Breeding for Sugar Beet Storage
I’ve had a few discussions around the topic of breeding for storage, with breeders, industry, and farmers alike. The consensus is that, while it’s a nice idea and that it would be possible, it’s not been economical. It’s a nice bonus if a variety stores well, but it’s not the primary aim of any breeding program (that I know about). This is largely a result of there not being a cheap and reliable means of assessing storability.
The work of COBRI and others on mechanical properties has somewhat been based on solving this problem. The thinking is that if a variety is tougher, it will have less damage, less healing to do and less pathogen incursion, and thus not lose as much sucrose during storage. This toughness is usually a result of more cell wall content in the beet. In my view, and while successful research in its own right, it is hard to say that assessment of mechanical properties has proved the answer. Or, at least, a substantially better answer than just breeding for higher sugar content. One of the biggest hurdles to the method is that the relationship between mechanical properties and respiration is not strong. So even if a beet is tough and has little issues with rot, it might still be eating up its own energy reserves at a fast rate.
Then along came a collaboration in Austria. This exciting news first came to our attention at IIRB Congress of February 2020, but has since been published. They have been able to map out a lot of the genes that are up- or down-regulated in beets that store well. It’s early days, but I’m hopeful. The hope being that having identified which genes are important in storage, the magic employed by breeders can be used to target incorporating said genes into new lines.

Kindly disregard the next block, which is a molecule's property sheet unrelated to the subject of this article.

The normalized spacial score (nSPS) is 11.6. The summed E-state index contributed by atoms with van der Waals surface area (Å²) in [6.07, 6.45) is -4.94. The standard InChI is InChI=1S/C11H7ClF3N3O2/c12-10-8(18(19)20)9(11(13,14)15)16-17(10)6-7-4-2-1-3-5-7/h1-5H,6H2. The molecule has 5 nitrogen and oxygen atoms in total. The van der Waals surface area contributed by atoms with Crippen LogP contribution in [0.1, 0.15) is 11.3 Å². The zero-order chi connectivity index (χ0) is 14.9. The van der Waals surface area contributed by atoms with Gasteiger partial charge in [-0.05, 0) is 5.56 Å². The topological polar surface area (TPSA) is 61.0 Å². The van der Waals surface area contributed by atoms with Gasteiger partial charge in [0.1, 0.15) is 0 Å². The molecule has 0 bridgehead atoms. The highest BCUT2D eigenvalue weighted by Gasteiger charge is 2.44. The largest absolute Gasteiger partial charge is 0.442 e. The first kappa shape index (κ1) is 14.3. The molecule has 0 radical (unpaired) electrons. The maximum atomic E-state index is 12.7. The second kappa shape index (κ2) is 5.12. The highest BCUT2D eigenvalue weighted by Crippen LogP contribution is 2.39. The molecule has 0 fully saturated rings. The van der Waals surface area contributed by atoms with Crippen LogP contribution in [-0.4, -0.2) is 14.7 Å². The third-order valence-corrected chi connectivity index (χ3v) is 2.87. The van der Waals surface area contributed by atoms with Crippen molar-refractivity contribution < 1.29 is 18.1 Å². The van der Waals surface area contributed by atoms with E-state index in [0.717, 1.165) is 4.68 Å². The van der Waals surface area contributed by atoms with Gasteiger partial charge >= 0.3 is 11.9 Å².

Another interesting little side conclusion from this work (that was new to me) is that beets with smaller cell size tend to store better. Smaller cell size has been found to be a predictor of damage and grey rot in apples, and probably of other rots and in other fruits too. This conclusion seems to tie in pretty well with what we see, at least on the surface, with the logic being smaller cells = more cell wall material as a proportion of total = less damage = less loss in storage. I don’t believe this has been tested for beets yet.
First, Silvia Madritsch, who presented the work at IIRB 2020, successfully defended her thesis in February. Congrat Dr. Madritsch.
At the American Society of Sugar Beet Technologists on 3 March, Karen Fugate presented the work of her team in the USDA and elsewhere, that includes some similar work to the AIT work plus some big steps forward. The presentation is behind a pay wall, so I can’t share any of the results, but it will undoubtedly be soon published. A few things struck me from this presentation:
- little in known about sugar beet metabolic regulation. This is what I took from the work of Fugate’s team when I wrote my Introduction Paper, but it is great to hear it from the expert.
- Bidirectional Sugar Transporters (BSTs) move sucrose to and from the cellular stores (vacuoles) and seem to be what is most impacted in terms of gene expression during storage. N3 was the BST of interest and it was something like 30 000 times as ‘expressed’ after 1440 degree days.
- Little evidence of sucrose degrading enzyme gene expression change, with the exception of a vacuolar acid invertase (but that took 1440 degree days…)
- This work suggests respiration is sugar beet roots is probably controlled by the glycolitic pathway (which is the way the work of Fugate et al is already leaning).
- Finally, Larry Campbell breed two lines based purely on their respiration rates (one high, one low). How good!
So, in summary, the breakthrough that will lead to the breeding for storage revolution is a big step closer.